Jen Buttars, president of the Canyons Education Association, addressed the new state rule, Academic Pathway to Teaching Level 1 License, which allows non-educators to teach in Utah public schools. She thanked CSD’s Human Resource Department for their hard work, and expressed concern that non-educators without training or mentoring would be in Canyons classrooms.
Randy Olsen, a teacher at Jordan High, said that while he finds some merit to the new, alternative pathway regulation, it’s not a sustainable remedy to the teacher shortage. True reform will entail paying teachers more and scrutinizing college-level teacher training programs, he said.
Mark Bessendorfer, fifth-grade teacher in CSD, said he was disappointed in the Academic Pathways to Teaching rule. He said the rule sends the message that trained educators are not valued. He said the Instructional Supports Department does a good job with professional-development for the District’s teachers. He said that he’s concerned about the program because non-educators will be assigned to teach children.
Kathleen Riebe, parent and candidate for the Utah State Board of Education, said she worries about how the Academic Pathways to Teaching will be implemented, and how it will affect schools and students. She applauded the work that CSD is doing, and encouraged the Board and Administration to keep high standards when hiring men and women for classroom teaching jobs.
Dr. Briscoe said he has been pleased by back-to-school preparations as he's visited all five traditional high schools, stopped by the new Butler Elementary, and some of the elementary and middle schools. He invited the community to the Thursday, Aug. 18 ribbon-cutting ceremony.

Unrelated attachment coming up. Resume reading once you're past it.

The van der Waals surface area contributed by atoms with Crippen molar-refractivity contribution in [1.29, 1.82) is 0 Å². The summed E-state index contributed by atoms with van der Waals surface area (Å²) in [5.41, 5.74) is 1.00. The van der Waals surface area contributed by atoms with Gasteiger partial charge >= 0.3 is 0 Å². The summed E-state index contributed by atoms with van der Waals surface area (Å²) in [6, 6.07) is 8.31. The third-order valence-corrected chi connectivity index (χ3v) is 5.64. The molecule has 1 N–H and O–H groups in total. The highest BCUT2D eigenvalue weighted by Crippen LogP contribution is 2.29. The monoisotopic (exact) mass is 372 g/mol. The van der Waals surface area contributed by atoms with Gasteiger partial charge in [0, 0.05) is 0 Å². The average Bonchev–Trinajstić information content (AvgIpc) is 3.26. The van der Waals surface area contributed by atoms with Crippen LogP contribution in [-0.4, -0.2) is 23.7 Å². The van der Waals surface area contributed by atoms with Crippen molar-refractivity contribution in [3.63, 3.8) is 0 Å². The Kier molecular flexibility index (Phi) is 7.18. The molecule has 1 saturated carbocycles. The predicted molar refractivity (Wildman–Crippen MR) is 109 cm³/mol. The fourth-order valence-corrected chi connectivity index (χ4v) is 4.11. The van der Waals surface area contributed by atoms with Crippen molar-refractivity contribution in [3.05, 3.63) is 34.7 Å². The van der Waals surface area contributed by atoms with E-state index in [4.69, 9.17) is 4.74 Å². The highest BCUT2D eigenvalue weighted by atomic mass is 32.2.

Business Administrator’s Report
Leon Wilcox said the water heaters and the boilers at Alta High are installed, He also gave an update on the Bell View parking lot project, which is expected to be done by Friday. New carpet has been installed at Bell View, as well. He thanked CSD’s IT department for their work on online registration. He also said there are some spots still available in CSD’s Supplemental Hours of Instruction for Kindergarten program.
Board of Education Reports
Mr. Robert Green said he participated in the Midvale Harvest Days Parade with Mr. Steve Wrigley. He also toured the construction site of Midvale Middle. He also commented on the new APT rule.
Mrs. Amber Shill invited the community to the Butler Elementary ribbon-cutting. She also said she’s looking forward to attending the annual lunch that Cottonwood Heights holds for the Teachers of the Year in the city’s schools and the first-day-of-activities throughout Canyons District.
Mr. Nancy Tingey addressed the Board’s vote to request the waiver from the state to not administer the SAGE test to juniors. She said she hoped the public would see that the District is not decreasing the rigor of the junior year, but instead putting emphasis on measures, such as the ACT, that would give schools a better look at the students’ preparedness for college and careers. She also reported on her attendance at Hillcrest’s “academic boot camp.”
Mr. Steve Wrigley, participating via telephone, said he is looking forward to the coming school year. He also said he enjoyed participating in the Midvale Harvest Days Parade.
Mrs. Clareen Arnold expressed appreciation for all administrators, teachers and staff who have worked hard to get the District prepared for the start of school
Mr. Chad Iverson also thanked employees for their hard work and dedication in preparing schools for the first day.
President Taylor said APT is a “slippery slope” and the District needs to be careful in how we handle it. He said the employees who addressed the Board were “spot on” in their comments and urged the Administration to be cautious as the District moves forward. He also thanked the Sandy City Police Officers for attending and providing security at the Board meeting.